The third volume in Tolkien’s Lord of the Rings series is titled The Return of the King, referring to Aragorn’s assumption of the throne of Gondor once the ring has been destroyed and the evil of Mordor vanquished. Up to this point, Gondor has been ruled by a man named Denethor, who holds the hereditary title and position of Steward of Gondor, the one who oversees the running of the kingdom and keeps it going on behalf of the king. When Gandalf arrives on the eve of battle, it is clear that the Stewards have been in power so long - it has been many centuries since a king last sat on the throne - that their true purpose has been forgotten and they have all but become out-and-out rulers.
Gandalf calls Denethor on this: “Unless the king should come again?...Well, my lord Steward, it is your task to keep some kingdom still against that event, which few now look to see.” Gandalf deliberately uses his title, Steward, which comes from two Old English words meaning “house” or “hall” and “keeper” or “guardian” (as Tolkien well knew and most certainly had in mind). Yes, Gandalf knows something that Denethor does not: Aragorn, Isildur’s heir, the rightful King, is on his way. Still, that should not make a difference - Denethor should be doing everything in his power to preserve Gondor and protect it from the forces of evil so that there is a Gondor left to turn back over to the king, whether he shows up tomorrow or in another several centuries. Instead he is exploiting his position of power and has become a king (and not a very good one, it seems) in all but name, taking on all of the trappings and privileges and power without also taking on the responsibility of caring for the people.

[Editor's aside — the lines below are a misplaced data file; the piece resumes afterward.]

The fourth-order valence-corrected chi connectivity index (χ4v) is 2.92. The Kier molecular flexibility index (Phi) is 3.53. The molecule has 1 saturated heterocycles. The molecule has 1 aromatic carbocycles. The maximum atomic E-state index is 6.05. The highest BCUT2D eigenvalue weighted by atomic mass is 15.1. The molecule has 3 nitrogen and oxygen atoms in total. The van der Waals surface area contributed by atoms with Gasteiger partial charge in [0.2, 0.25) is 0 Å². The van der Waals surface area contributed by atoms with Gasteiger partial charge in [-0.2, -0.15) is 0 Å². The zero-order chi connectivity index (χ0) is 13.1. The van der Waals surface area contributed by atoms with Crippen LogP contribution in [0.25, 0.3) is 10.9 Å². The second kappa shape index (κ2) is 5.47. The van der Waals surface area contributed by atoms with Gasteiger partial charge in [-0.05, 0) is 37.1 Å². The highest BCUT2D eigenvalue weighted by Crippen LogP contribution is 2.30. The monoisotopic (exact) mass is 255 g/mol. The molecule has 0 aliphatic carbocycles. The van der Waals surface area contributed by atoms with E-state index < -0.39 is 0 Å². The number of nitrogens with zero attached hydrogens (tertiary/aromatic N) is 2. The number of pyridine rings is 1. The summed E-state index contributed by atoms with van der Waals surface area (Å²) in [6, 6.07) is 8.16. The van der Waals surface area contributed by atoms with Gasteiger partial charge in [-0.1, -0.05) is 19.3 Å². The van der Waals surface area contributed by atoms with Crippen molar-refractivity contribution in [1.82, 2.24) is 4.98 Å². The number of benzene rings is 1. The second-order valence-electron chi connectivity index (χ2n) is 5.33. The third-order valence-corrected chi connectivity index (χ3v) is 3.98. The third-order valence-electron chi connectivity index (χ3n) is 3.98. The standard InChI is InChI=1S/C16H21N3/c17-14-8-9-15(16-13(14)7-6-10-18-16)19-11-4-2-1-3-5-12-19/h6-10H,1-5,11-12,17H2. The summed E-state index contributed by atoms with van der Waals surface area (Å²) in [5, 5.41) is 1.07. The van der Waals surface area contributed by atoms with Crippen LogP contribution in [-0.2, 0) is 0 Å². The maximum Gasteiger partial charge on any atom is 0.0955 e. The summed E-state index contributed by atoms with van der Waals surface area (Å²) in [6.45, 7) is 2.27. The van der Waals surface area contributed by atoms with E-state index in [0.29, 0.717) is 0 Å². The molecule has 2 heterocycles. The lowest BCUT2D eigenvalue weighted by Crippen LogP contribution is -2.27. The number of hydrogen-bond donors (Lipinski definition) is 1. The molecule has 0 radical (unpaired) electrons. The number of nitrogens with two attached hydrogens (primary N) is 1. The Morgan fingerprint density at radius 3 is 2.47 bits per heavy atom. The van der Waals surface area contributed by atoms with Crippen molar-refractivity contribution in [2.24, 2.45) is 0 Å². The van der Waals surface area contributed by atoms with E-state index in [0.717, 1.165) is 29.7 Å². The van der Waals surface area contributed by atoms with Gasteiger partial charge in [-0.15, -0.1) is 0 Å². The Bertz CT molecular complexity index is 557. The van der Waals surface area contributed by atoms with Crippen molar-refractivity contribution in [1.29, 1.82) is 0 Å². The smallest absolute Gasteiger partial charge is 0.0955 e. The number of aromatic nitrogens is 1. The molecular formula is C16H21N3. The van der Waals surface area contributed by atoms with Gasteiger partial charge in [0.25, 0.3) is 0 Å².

Unfortunately, the example of the bad steward seems to be the one that humans have been wont to follow as long as we have walked upon this earth. Not even Adam and Eve fulfilled their duties as stewards of the beautiful garden into which they were placed. They took it upon themselves to do whatever they wanted instead of what God asked them to do, and because they thought they knew it all, they ate from the one tree he said to leave alone. We have been exploiting our home ever since, oftentimes more concerned for our own comfort and wealth than for leaving something worth having for the generations that will follow us.
We are stewards - keepers or guardians of this planet God has given us to call our home. What will it take for us to really be true to that name?